Iraqi parliament approves partial Cabinet reshuffle
BAGHDAD (AP) -- Iraq's parliament approved a partial Cabinet reshuffle proposed by Prime Minister Haider al-Abadi on Tuesday, bowing to mounting public pressure for reform, including mass protests led by an influential Shiite cleric.
Thousands of followers of Shiite cleric Muqtada al-Sadr had earlier massed outside the capital's heavily fortified Green Zone, calling for political reform and an end to corruption.
The protesters back al-Abadi's planned reshuffle, which would hand key portfolios to independent technocrats in a bid to root out patronage and corruption that have hindered the provision of public services since the 2003 U.S.-led invasion.
Last month, al-Abadi proposed reducing the number of Cabinet ministers to 16, from the previous 21-member government. He submitted the names of independent technocrats for 14 ministerial positions, but said he would hold off on replacing the defense and interior ministers because of the tense security situation.
His plans have faced opposition from Iraq's entrenched political blocs as well as dozens of lawmakers who have demanded the resignation of al-Abadi and other top officials, and who interrupted the parliamentary session earlier Tuesday.
Parliament spokesman Emad al-Khafaji told The Associated Press that lawmakers approved nominees for six ministries: health, labor and social affairs; water resources; electricity; higher education and culture. Al-Khafaji added that al-Abadi has until Thursday to submit other names.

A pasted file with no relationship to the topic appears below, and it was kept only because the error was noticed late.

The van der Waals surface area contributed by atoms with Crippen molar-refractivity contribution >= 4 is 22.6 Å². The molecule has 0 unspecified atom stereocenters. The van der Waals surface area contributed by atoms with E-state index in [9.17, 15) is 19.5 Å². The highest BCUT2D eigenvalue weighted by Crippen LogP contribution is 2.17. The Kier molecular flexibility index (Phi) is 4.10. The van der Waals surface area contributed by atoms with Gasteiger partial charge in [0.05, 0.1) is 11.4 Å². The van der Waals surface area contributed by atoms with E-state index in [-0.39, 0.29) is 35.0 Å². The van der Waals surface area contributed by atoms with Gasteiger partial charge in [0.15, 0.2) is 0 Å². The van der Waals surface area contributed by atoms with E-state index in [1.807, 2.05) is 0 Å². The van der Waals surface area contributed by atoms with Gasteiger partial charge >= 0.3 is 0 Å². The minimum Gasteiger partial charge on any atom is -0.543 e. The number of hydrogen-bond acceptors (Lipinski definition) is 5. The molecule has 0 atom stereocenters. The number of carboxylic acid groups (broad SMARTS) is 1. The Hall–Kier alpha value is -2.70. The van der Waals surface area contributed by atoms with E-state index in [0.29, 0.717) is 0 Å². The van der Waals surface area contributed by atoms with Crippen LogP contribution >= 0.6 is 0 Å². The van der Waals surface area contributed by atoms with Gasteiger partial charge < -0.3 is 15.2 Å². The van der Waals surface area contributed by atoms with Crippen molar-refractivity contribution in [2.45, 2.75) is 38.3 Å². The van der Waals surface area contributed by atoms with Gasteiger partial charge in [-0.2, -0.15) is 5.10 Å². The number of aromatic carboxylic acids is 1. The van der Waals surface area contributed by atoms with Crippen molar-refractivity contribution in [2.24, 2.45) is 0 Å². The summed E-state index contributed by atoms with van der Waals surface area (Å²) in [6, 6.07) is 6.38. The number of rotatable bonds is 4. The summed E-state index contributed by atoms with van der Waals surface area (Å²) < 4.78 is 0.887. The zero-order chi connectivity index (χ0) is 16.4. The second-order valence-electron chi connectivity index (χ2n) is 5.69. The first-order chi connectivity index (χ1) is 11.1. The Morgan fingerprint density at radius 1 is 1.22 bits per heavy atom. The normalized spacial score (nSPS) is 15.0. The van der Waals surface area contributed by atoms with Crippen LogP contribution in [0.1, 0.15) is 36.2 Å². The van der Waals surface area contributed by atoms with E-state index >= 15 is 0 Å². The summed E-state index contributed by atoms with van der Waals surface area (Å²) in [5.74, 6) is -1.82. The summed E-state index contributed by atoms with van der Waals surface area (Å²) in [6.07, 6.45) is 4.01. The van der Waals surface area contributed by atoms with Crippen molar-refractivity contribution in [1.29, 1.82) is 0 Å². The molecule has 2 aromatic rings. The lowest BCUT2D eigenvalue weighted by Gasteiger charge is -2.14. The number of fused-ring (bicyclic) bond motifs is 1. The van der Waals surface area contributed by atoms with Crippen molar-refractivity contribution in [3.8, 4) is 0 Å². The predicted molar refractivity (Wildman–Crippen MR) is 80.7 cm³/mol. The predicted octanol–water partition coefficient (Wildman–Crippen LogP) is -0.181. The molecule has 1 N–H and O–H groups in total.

It is unclear how many members the new Cabinet will have.
The protests by al-Sadr's supporters have paralyzed much of the capital. The political crisis has hindered the government's efforts to address a worsening financial crisis resulting from low oil prices and combat the Islamic State group, which still controls much of northern and western Iraq.
The protesters, who have been holding a sit-in in Baghdad's central Tahrir Square, crossed bridges Tuesday to mass in front of the Green Zone, where parliament, government offices and many foreign embassies are located. The heavily-guarded area is surrounded by blast walls and razor-wire.
Earlier on Tuesday, security forces blocked off all the roads leading to Tahrir Square with razor wire and concrete blocks, snarling traffic in much of Baghdad.
The protesting lawmakers, many of whom are allied with former Prime Minister Nouri al-Maliki, have demanded the ouster of his successor, al-Abadi, as well as Parliament Speaker Salim al-Jabouri and President Fuad Masum.
They have staged sit-ins over the past week, and recently chose a new speaker, Adnan al-Janabi. But that move was rejected by the other camp, which argued the lawmakers did not have a quorum.
Al-Jabouri, who is backed by the majority, achieved the needed quorum for Tuesday's session. But he was forced to call a break for dialogue after dozens of protesting lawmakers began pounding their fists on tables, calling for his resignation.
The session resumed hours later behind closed doors in another hall.
In August, al-Abadi proposed a sweeping reform package to combat corruption, cut government spending and merge ministries, but his efforts have been stymied by sectarian tensions and entrenched interests.